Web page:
Bruce Springsteen began his "The River" 2016 tour Saturday night in Pittsburgh, PA, out to promote the album’s recently released box set. Bruce and the E Street band will be bringing the big rock show to 22 cities across the U.S. What can you expect to see over the coming months if you’re holding tickets to the show? (Warning: a few minor spoilers ahead.)
The main event of the tour is, of course, the end-to-end performance of 1980’s "The River" album, in order. Although on the original River tour, it wasn’t uncommon for Springsteen to perform almost the entire album—the 1980 Tempe, Arizona show included in the recent "The Ties That Bind: The River Collection" included 18 of the 20 tracks—Bruce has played the record in this format only once before, at Madison Square Garden in November of 2009. But that performance was a surprise added long after the show had already sold out.
According to Springsteen in multiple recent interviews, the 2016 tour grew out of what was originally supposed to be one show to promote the record, then a couple of shows, then “maybe we should do a series of shows,” he told SiriusXM’s E Street Radio (when the Boss called into the channel’s “Live From E Street Nation” talk radio show back in December). He continued, “…my recollection was that it was a very good night of music when we played it at the Garden. It's something that we haven't done; something unique for the fans.”
Unlike the last couple of tours where there were 18 musicians onstage, including a four-piece horn section and four backup singers, Springsteen has gone back to basics in 2016. This time around it’s the E Street Band—Max Weinberg, Garry Tallent, Roy Bittan and Nils Lofgren—along with Charlie Giordano continuing to handle organ and Jake Clemons on sax. Patti Scialfa is back, and Soozie Tyrell continues to round out the group on vocals, guitar and violin. The stripped-down outfit suits the material, and although there’s nothing Springsteen loved more than leading that enormous band, a smaller outfit lets him keep his attention focused on his performance and the complexity of the material at hand.
On this front, based on Saturday night’s performance, the Springsteen and the E Street band are there to deliver. While in the past it may have taken a couple of shows to get on track, Saturday night’s performance showcased the band in prime mid-tour form. Any glitches were minor and likely not noticeable to most of the audience—unlike the opening show of the original "River" tour, where Springsteen launched into “Born To Run” only to forget the words and need the crowd to shout it the opening lines back at him. (To be fair, this was the first time the show had opened with “Born To Run” and it had been about a year since he’d played it last.)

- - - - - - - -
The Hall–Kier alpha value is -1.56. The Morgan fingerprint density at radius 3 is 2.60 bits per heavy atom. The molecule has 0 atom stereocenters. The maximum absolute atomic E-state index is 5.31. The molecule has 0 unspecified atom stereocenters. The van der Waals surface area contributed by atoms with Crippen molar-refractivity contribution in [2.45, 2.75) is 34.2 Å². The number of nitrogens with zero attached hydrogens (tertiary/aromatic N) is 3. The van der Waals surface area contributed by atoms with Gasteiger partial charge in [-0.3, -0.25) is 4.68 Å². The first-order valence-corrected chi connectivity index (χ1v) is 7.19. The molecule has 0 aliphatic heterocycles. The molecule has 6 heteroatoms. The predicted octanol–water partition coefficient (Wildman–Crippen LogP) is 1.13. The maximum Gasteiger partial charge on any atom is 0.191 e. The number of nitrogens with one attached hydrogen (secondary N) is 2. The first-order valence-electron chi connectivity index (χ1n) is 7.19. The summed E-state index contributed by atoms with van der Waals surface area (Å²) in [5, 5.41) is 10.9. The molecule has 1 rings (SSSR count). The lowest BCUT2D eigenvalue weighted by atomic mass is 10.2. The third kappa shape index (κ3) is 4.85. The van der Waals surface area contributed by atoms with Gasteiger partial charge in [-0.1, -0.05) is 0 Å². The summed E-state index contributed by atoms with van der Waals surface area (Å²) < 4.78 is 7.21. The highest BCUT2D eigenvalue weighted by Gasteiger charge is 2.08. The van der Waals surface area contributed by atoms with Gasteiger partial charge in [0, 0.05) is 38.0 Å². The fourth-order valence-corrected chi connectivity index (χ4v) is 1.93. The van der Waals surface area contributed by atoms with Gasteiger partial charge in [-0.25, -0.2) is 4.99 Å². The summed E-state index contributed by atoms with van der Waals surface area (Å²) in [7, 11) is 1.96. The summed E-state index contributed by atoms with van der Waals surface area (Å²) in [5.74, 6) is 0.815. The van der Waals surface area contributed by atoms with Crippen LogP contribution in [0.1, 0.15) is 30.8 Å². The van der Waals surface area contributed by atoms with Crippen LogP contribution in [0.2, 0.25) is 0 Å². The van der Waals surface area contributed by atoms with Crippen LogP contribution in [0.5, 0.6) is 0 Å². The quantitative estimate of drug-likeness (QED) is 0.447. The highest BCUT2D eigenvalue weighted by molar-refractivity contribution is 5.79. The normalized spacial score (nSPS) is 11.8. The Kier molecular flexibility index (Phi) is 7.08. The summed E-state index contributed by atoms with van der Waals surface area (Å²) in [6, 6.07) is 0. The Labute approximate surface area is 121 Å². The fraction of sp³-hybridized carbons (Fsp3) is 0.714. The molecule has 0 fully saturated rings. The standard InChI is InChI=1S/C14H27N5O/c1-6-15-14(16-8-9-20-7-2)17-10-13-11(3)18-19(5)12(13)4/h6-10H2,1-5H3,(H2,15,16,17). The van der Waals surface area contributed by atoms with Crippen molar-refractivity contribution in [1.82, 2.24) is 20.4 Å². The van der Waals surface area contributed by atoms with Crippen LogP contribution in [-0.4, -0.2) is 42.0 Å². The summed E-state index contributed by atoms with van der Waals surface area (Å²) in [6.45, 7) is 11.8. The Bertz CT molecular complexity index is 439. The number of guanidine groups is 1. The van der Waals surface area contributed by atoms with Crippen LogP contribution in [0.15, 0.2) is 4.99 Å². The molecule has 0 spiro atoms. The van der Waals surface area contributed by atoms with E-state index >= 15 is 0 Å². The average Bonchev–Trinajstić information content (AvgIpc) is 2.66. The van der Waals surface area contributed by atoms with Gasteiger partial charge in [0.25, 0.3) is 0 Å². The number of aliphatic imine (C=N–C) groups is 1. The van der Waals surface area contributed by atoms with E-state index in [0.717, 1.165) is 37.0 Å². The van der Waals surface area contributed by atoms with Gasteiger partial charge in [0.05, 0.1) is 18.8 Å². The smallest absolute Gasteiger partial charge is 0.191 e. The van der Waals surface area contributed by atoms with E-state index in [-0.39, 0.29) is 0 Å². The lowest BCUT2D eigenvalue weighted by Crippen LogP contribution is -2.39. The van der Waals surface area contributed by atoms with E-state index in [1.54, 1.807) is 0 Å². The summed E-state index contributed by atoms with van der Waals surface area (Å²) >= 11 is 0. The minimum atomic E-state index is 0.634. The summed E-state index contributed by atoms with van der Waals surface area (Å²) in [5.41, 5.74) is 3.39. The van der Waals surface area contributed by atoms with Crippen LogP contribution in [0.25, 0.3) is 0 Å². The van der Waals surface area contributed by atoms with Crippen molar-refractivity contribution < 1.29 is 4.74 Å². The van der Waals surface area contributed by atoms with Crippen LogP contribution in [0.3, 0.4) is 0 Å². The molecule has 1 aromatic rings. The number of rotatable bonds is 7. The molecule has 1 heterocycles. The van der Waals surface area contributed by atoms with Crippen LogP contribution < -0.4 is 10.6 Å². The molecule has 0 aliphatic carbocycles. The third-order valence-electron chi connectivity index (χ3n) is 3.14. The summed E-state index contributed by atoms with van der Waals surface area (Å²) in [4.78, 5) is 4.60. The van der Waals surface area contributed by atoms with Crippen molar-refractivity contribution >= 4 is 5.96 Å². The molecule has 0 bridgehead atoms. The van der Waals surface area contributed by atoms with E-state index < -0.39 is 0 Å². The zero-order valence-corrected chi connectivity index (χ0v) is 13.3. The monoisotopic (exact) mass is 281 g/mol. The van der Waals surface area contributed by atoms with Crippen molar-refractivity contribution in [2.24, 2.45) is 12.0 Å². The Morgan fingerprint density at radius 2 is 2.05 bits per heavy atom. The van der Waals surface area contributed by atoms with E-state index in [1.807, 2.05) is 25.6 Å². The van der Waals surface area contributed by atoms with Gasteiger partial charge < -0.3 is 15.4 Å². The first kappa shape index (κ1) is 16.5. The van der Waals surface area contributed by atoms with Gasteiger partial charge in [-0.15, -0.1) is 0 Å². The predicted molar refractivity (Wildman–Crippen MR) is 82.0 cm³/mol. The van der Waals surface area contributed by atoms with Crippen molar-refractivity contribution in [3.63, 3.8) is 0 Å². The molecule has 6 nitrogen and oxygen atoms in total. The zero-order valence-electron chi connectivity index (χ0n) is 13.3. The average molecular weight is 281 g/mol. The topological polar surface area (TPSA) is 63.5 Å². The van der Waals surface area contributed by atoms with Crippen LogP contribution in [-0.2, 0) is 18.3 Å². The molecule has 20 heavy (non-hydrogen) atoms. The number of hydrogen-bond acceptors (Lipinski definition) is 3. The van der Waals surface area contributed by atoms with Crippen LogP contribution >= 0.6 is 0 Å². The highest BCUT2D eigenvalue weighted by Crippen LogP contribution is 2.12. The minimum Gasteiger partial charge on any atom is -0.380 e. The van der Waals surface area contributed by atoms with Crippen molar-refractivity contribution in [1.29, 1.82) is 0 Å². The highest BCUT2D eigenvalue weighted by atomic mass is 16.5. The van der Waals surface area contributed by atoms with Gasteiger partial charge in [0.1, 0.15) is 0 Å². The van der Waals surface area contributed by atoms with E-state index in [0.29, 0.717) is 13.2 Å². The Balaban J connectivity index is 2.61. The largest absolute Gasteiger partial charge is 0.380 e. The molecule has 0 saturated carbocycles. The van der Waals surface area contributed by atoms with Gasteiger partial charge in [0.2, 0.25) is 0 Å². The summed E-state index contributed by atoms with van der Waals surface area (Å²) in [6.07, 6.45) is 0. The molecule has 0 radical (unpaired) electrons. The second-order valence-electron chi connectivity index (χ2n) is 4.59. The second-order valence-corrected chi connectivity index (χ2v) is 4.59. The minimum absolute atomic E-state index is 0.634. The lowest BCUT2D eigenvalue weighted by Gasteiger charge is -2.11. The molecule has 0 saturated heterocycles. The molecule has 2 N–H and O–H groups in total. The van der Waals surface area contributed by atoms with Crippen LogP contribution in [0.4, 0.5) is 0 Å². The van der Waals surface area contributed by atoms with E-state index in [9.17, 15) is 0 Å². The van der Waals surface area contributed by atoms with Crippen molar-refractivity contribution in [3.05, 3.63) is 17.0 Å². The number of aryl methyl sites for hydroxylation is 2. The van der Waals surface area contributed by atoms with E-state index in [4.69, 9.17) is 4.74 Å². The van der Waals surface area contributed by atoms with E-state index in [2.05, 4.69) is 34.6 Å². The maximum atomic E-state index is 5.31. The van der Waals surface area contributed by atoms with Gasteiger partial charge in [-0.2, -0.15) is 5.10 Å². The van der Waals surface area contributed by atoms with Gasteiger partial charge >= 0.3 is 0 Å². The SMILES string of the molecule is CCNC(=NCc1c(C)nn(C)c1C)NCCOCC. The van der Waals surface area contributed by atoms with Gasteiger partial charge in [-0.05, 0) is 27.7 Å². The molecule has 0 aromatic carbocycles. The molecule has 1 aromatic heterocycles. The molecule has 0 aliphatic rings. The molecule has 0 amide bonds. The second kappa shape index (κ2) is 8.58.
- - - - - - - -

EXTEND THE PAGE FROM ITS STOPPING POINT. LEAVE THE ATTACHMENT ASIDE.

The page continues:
Saturday’s show kicked off with “Meet Me In The City,” a high-energy "River"-era outtake included in the recent box set which was also performed during the band’s recent appearance on "Saturday Night Live," and a perfect show opener. At the end of the song, Springsteen asked, “We’re here to take you to the river…are you ready to be transformed?” As the crowd roared their response, the house lights were dimmed, and Springsteen offered a brief introduction to the genesis behind "The River," 36 years ago: “I was trying to find out where I fit in…if I could write it, I could get one step closer to it…I wanted to write a record that felt like life, that felt like an E Street Band show.” And with that, Bruce counted in “The Ties That Bind,” the first song on what was then Side A of Record 1.
For the rest of the album performance, the Boss kept explanation and narration at a bare minimum—just enough to preface the more challenging numbers, specifically “Independence Day,” “I Wanna Marry You,” and “Stolen Car.” The introductions seemed positioned to both enhance the experience of the performance, as well as to enlist the audience’s help with it—it was his way of acknowledging the challenging nature of the material and asking the crowd to hang in with him. This worked very well in Pittsburgh, which had an electrified and excited crowd willing to keep conversation to a low murmur during the quieter songs, but your mileage on this may vary—even Madison Square Garden in 2009 had widespread complaints from fans about unnecessary conversations in the crowd during key moments in the album.
The band rehearsed extensively in New Jersey in advance of this tour, in addition to a couple of days in Pittsburgh. While the E Street Band has been pretty busy, with tours in 2009, 2012 and 2013, there are more than a few songs on the record that hadn’t been been played on a regular basis since the original "River" tour. And while the band has played all of the material on the record at some point, they’ve only played it in this order once before.
The advance preparation was key to not only the band’s strong execution of the material, but also to things like the transitions between the songs, keeping energy and momentum going from track to track. Putting in the effort pays off for the audience, because it allows Springsteen to focus on the emotional aspect of his performance, and not worry if he has to cue the band to come in on time. Springsteen observers and aficionados widely agreed that this was the best opening night of a tour in years.
Yes, the hair is shorter and greyer (where there is hair), but the members of the E Street Band remain a unit to be reckoned with. Weinberg is crisp and tight behind the drum kit; Tallent’s bass is solid and swinging, Bittan’s keyboards are as magnificent as ever, and Lofrgren’s guitar work is a joy each and every night. And Van Zandt is more active than ever, dueting with Bruce, offering harmony vocals, taking guitar leads when appropriate, and will awaken the memories of the old-timers in the crowd who were there the first time these songs were played live, and let the newer generations get a glimpse of things they’ve only seen on video.